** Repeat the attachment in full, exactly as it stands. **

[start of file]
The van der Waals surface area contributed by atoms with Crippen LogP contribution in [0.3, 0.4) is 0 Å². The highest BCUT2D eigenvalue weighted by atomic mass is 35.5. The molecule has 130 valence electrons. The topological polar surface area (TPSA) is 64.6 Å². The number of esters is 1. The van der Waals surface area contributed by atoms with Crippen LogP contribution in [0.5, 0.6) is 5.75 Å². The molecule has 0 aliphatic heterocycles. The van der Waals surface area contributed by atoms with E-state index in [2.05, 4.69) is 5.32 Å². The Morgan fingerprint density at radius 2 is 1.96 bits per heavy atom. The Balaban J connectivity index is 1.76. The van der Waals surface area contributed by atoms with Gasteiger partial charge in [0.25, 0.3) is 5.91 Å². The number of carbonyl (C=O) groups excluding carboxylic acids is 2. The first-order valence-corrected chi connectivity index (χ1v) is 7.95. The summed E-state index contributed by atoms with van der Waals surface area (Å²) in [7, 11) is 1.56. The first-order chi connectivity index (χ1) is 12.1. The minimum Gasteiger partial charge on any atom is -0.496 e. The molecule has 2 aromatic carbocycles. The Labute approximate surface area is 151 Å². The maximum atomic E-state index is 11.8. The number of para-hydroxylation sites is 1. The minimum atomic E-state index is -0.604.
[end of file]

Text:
The van der Waals surface area contributed by atoms with Crippen LogP contribution in [0.3, 0.4) is 0 Å². The highest BCUT2D eigenvalue weighted by atomic mass is 35.5. The molecule has 130 valence electrons. The topological polar surface area (TPSA) is 64.6 Å². The number of esters is 1. The van der Waals surface area contributed by atoms with Crippen LogP contribution in [0.5, 0.6) is 5.75 Å². The molecule has 0 aliphatic heterocycles. The van der Waals surface area contributed by atoms with E-state index in [2.05, 4.69) is 5.32 Å². The Morgan fingerprint density at radius 2 is 1.96 bits per heavy atom. The Balaban J connectivity index is 1.76. The van der Waals surface area contributed by atoms with Gasteiger partial charge in [0.25, 0.3) is 5.91 Å². The number of carbonyl (C=O) groups excluding carboxylic acids is 2. The first-order valence-corrected chi connectivity index (χ1v) is 7.95. The summed E-state index contributed by atoms with van der Waals surface area (Å²) in [7, 11) is 1.56. The first-order chi connectivity index (χ1) is 12.1. The minimum Gasteiger partial charge on any atom is -0.496 e. The molecule has 2 aromatic carbocycles. The Labute approximate surface area is 151 Å². The maximum atomic E-state index is 11.8. The number of para-hydroxylation sites is 1. The minimum atomic E-state index is -0.604.